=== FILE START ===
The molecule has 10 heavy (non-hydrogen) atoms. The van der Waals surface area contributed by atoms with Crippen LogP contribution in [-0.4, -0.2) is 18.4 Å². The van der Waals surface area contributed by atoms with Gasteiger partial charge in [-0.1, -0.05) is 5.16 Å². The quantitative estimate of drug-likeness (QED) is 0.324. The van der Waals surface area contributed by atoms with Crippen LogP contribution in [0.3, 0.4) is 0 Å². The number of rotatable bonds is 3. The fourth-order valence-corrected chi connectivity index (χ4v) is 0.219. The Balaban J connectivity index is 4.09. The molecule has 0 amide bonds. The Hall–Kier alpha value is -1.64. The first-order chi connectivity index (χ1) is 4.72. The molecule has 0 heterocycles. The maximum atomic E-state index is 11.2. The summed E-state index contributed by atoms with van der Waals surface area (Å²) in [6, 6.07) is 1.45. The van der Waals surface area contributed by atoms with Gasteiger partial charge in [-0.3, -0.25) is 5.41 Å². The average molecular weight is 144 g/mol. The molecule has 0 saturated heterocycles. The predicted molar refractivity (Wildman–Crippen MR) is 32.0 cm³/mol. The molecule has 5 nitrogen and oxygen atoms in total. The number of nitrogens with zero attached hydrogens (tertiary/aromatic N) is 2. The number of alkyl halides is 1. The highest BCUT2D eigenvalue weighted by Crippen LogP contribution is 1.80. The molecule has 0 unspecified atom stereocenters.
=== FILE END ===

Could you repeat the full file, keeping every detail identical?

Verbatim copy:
The molecule has 10 heavy (non-hydrogen) atoms. The van der Waals surface area contributed by atoms with Crippen LogP contribution in [-0.4, -0.2) is 18.4 Å². The van der Waals surface area contributed by atoms with Gasteiger partial charge in [-0.1, -0.05) is 5.16 Å². The quantitative estimate of drug-likeness (QED) is 0.324. The van der Waals surface area contributed by atoms with Crippen LogP contribution in [0.3, 0.4) is 0 Å². The number of rotatable bonds is 3. The fourth-order valence-corrected chi connectivity index (χ4v) is 0.219. The Balaban J connectivity index is 4.09. The molecule has 0 amide bonds. The Hall–Kier alpha value is -1.64. The first-order chi connectivity index (χ1) is 4.72. The molecule has 0 heterocycles. The maximum atomic E-state index is 11.2. The summed E-state index contributed by atoms with van der Waals surface area (Å²) in [6, 6.07) is 1.45. The van der Waals surface area contributed by atoms with Gasteiger partial charge in [-0.3, -0.25) is 5.41 Å². The average molecular weight is 144 g/mol. The molecule has 0 saturated heterocycles. The predicted molar refractivity (Wildman–Crippen MR) is 32.0 cm³/mol. The molecule has 5 nitrogen and oxygen atoms in total. The number of nitrogens with zero attached hydrogens (tertiary/aromatic N) is 2. The number of alkyl halides is 1. The highest BCUT2D eigenvalue weighted by Crippen LogP contribution is 1.80. The molecule has 0 unspecified atom stereocenters.